The End of the Cartoon Bull
Just six months ago, Hurricane Sandy drenched greater New York and everyone feared the worst for the stock market. The major indexes were unable to hold onto their respective summer rallies. Money managers couldn’t agree on where the market was headed.
On the other hand, I was bullish. Here’s what I wrote:
“Last week’s Barron’s cover perfectly captured the mood– with an angry cartoon bear dangling a bull by its tail over a brick ledge:
“The cover story accompanied the mag’s Big Money poll, which quizzes Wall Street money managers on the markets, politics and their favorite stocks. And as you’ve probably already guessed, many of those interviewed believe the bull market is getting a bit long in the tooth.”
Of course, you know what happened next. The market bottomed out a couple of weeks later, only to rip higher for the next six months.
Fast forward to this week, and you’ll see a very different market view on display. This time, the Barron’s bull is pogo-sticking over his bear nemesis, accompanied by a headline that proclaims “Dow 16,000!”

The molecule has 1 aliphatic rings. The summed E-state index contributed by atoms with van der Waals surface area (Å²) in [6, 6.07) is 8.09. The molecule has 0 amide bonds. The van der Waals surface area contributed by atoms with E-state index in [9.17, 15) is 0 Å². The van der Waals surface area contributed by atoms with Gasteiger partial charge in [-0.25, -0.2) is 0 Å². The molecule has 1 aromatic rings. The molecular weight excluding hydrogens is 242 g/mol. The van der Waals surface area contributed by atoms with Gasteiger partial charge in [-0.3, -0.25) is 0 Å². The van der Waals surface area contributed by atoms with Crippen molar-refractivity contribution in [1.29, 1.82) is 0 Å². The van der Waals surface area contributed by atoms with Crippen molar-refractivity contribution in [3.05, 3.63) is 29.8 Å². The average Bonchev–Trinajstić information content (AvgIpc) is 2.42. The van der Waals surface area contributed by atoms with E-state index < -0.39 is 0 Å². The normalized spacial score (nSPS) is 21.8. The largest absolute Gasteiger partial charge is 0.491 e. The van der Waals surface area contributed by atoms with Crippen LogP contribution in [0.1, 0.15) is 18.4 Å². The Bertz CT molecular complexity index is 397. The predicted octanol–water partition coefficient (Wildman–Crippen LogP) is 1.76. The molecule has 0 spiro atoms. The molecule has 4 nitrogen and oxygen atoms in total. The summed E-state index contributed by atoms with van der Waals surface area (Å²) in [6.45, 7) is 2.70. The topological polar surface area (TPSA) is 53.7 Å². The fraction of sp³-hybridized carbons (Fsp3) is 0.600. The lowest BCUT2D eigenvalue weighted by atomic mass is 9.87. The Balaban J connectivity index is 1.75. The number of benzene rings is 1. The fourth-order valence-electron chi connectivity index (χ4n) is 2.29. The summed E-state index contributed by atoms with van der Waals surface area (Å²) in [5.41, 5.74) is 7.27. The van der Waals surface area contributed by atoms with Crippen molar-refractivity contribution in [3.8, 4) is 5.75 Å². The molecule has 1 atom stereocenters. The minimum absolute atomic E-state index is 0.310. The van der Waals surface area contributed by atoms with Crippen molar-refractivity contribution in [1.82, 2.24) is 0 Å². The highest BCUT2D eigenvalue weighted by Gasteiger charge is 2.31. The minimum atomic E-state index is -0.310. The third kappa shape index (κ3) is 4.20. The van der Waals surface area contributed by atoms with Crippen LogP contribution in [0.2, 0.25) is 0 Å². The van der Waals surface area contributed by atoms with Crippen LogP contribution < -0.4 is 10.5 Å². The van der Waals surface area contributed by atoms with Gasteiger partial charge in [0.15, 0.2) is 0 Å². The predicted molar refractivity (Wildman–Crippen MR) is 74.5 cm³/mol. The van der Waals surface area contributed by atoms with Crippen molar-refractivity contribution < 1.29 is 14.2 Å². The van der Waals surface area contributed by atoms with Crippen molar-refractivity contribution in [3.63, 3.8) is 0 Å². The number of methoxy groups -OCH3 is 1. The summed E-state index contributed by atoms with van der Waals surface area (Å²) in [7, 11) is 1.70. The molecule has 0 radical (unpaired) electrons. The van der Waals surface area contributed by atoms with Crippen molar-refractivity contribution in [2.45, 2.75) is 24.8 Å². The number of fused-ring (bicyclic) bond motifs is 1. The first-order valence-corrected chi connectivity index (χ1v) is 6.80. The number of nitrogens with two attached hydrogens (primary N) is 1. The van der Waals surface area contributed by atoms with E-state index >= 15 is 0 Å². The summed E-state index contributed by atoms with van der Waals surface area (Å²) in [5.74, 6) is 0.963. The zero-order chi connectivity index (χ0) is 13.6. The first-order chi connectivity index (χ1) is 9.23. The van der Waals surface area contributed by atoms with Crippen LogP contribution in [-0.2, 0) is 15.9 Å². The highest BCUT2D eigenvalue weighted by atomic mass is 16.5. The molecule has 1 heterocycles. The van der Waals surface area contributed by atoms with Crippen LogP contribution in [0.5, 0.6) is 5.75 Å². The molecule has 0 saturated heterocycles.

Here’s Schaeffer’s senior technical strategist Ryan Detrick with the details:
“74% of those polled were bullish over the next 6-12 months, the highest in 20 years of the poll,” Detrick writes. “If everyone is bullish, then who is truly left to buy? Back in October (the poll comes out every six months) just 46% of those polled were bullish.”
In interest of fairness, Barron’s isn’t always on the wrong side of the market. They publish these bull vs. bear cartoons on a regular basis to accompany their Big Money poll. Over the past couple of years, some of them have been on point.
But what’s really unnerving is the lopsided result of the money manager poll. I can forgive the silly cartoon. I can even ignore the gaudy “Dow 16,000!” headline. But when virtually every money manager is leaning toward one side of the canoe, I’m reaching for my life vest…
It goes without saying that you can’t time buying and selling with a magazine cover. But judging by the people who manage enough money to move the markets (keep in mind, they’ve been dead wrong for months) it’s time to get cautious.
The big stocks are strong. I’m not running from large-cap consumer staples and healthcare names just yet. But you can’t ignore the fact that breadth and sentiment indicators are flashing warning signs.
Stay defensive. Cash in your chips on your speculative names.